|Crow Flying (M.A. Reilly, 2015)|
You cannot find peace by avoiding life. - Michael Cunningham, The Hours
I've been brave. I have avoided filling my life with stuff to do in order to not feel. Right now that is the bravest thing I've done in a while--save holding Rob's hand while he died. And in honesty that wasn't so much an act of bravery as it was an act of necessity, like breathing. My husband was not going to his death without knowing on a physical level that I was there with him, caring for him through his last breath.
Feeling is frightening in this time when my sense of self is so partial, my confidence a mere fraction of what it once was. Sometimes I think that if I feel too much, I will crack just like a frail Humpty Dumpty in a skirt. And I know on some fundamental level that all the king's horses and all his men will not be up for the job of putting me back together again. That's the dominant fear. If I allow my self to feel with out constraints--I will tumble over some metaphorical cliff, tumble from some high wall and not be able to find a way to reassemble and find my home again. I'll once again be an orphan.
In one book I was reading, Widow to Widow, the author, Genevieve Davis Ginsburg, advises strongly that a plan be made for every day so as to avoid that space of indecision and uncertainty. Ginsburg writes, "Tape this sign to your bathroom mirror where you can’t fail to see it every night: DO NOT GO TO SLEEP WITHOUT A PLAN IN YOUR HEAD FOR THE DAY AHEAD."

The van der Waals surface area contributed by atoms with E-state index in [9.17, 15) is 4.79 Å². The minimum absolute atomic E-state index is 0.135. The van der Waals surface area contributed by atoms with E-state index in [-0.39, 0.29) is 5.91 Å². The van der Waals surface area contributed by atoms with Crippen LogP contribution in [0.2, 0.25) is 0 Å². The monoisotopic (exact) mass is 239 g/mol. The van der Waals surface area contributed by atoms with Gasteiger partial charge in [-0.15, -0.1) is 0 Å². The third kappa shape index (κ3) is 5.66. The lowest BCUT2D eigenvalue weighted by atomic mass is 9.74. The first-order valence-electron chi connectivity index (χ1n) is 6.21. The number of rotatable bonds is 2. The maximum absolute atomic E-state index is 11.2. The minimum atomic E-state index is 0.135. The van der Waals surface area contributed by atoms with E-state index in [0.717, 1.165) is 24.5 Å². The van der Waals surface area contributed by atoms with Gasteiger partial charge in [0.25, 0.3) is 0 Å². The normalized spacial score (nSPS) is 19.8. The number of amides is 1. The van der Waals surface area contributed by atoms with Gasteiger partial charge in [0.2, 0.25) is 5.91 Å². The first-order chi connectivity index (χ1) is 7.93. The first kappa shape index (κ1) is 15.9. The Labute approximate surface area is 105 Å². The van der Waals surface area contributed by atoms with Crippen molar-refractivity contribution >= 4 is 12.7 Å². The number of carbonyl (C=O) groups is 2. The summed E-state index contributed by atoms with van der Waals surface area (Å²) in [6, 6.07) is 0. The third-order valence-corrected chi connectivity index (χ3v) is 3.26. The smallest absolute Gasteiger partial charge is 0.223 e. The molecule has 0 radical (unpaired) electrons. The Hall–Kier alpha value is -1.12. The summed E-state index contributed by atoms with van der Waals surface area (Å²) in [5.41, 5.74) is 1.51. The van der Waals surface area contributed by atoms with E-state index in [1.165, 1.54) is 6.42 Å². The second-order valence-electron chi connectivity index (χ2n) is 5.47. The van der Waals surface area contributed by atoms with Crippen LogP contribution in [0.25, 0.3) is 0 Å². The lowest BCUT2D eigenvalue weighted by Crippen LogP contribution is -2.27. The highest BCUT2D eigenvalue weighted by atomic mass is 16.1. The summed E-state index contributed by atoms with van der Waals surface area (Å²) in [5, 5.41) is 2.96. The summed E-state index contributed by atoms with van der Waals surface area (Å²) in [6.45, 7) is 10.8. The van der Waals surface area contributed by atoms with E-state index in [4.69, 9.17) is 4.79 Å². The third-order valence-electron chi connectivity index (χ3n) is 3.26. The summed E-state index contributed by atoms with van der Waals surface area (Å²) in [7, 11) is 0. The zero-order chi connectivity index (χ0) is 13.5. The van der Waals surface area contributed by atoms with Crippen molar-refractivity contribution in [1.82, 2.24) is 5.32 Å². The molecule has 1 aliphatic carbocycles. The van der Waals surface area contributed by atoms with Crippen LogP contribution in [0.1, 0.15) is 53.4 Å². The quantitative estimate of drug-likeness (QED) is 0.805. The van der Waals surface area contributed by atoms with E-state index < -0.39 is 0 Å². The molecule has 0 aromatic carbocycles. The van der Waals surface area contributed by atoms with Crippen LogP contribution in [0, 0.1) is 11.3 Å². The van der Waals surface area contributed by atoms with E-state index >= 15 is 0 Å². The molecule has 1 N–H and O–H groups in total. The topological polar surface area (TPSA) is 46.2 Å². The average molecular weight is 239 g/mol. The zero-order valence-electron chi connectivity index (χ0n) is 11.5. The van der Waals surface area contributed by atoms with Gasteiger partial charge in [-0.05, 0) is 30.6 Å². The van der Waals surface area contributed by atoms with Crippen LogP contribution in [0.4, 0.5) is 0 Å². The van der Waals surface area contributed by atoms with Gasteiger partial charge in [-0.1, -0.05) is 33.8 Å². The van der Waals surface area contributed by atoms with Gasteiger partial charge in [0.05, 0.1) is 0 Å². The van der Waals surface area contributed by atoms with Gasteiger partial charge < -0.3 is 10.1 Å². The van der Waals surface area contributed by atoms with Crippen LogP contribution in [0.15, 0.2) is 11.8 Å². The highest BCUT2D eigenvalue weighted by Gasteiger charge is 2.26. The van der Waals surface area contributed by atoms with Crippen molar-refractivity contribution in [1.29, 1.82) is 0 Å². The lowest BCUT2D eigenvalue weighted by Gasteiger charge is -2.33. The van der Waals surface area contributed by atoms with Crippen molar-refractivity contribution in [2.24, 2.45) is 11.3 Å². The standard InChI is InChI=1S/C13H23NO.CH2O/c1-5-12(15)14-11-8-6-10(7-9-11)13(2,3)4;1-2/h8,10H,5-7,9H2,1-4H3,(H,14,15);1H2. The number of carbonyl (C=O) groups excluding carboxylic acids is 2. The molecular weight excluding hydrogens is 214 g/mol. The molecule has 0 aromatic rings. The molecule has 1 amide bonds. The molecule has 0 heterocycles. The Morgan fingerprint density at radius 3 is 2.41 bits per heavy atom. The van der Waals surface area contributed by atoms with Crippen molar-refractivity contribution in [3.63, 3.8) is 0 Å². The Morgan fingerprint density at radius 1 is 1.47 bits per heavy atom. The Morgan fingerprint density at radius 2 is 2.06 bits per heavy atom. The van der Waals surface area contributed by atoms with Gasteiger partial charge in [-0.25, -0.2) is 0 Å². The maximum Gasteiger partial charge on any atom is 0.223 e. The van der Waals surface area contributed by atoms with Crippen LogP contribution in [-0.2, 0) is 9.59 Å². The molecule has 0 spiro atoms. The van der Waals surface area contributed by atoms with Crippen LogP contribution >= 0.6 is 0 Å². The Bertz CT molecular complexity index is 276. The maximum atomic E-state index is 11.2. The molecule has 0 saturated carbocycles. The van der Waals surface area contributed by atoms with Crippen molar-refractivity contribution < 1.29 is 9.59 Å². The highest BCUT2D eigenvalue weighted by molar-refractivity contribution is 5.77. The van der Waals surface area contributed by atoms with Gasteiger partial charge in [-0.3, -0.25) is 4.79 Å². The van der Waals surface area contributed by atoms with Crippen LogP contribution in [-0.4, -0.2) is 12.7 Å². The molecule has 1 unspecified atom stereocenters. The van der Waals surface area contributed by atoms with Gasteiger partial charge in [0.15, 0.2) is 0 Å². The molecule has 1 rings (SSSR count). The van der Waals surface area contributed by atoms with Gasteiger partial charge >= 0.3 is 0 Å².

I understand the sentiment and have taken solace in the knowledge of a plan for a given day when I have one. In truth I am far more settled than on the days that stretch ahead and are largely undefined. Nonetheless, I wonder how wise her advice actually is--especially if having a plan becomes a daily matter. What gets surpressed in all that business, certainty? Perhaps it is better to trust e.e. cummings who wrote, "Since feeling is first..."
Tuesdays are difficult, especially as the afternoon wears on. And I wonder how many Tuesday afternoons will need to pass before I forget to mark the day and time as x number of weeks or months or years since Rob's death.